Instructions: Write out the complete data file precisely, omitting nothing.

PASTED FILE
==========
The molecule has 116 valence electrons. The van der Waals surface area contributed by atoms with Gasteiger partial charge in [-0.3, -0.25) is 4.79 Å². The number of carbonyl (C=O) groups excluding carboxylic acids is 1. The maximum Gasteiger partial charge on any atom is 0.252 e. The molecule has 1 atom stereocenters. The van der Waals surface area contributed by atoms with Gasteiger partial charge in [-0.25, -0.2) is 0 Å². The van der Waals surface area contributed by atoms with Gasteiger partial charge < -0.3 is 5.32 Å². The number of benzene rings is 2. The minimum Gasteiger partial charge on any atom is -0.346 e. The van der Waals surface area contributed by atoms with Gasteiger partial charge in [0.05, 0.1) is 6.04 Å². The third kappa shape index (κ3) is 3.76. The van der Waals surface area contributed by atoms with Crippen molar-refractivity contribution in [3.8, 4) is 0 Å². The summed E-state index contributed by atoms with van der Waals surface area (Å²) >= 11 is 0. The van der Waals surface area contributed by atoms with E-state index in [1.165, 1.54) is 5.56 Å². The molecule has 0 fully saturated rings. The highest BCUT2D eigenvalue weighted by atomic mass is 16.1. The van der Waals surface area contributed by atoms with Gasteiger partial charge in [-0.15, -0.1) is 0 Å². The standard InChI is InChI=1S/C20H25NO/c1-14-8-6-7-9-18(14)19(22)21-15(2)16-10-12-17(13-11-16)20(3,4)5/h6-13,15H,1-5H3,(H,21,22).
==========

The molecule has 116 valence electrons. The van der Waals surface area contributed by atoms with Gasteiger partial charge in [-0.3, -0.25) is 4.79 Å². The number of carbonyl (C=O) groups excluding carboxylic acids is 1. The maximum Gasteiger partial charge on any atom is 0.252 e. The molecule has 1 atom stereocenters. The van der Waals surface area contributed by atoms with Gasteiger partial charge in [-0.25, -0.2) is 0 Å². The van der Waals surface area contributed by atoms with Gasteiger partial charge < -0.3 is 5.32 Å². The number of benzene rings is 2. The minimum Gasteiger partial charge on any atom is -0.346 e. The van der Waals surface area contributed by atoms with Gasteiger partial charge in [0.05, 0.1) is 6.04 Å². The third kappa shape index (κ3) is 3.76. The van der Waals surface area contributed by atoms with Crippen molar-refractivity contribution in [3.8, 4) is 0 Å². The summed E-state index contributed by atoms with van der Waals surface area (Å²) >= 11 is 0. The van der Waals surface area contributed by atoms with E-state index in [1.165, 1.54) is 5.56 Å². The molecule has 0 fully saturated rings. The highest BCUT2D eigenvalue weighted by atomic mass is 16.1. The van der Waals surface area contributed by atoms with Gasteiger partial charge in [-0.15, -0.1) is 0 Å². The standard InChI is InChI=1S/C20H25NO/c1-14-8-6-7-9-18(14)19(22)21-15(2)16-10-12-17(13-11-16)20(3,4)5/h6-13,15H,1-5H3,(H,21,22).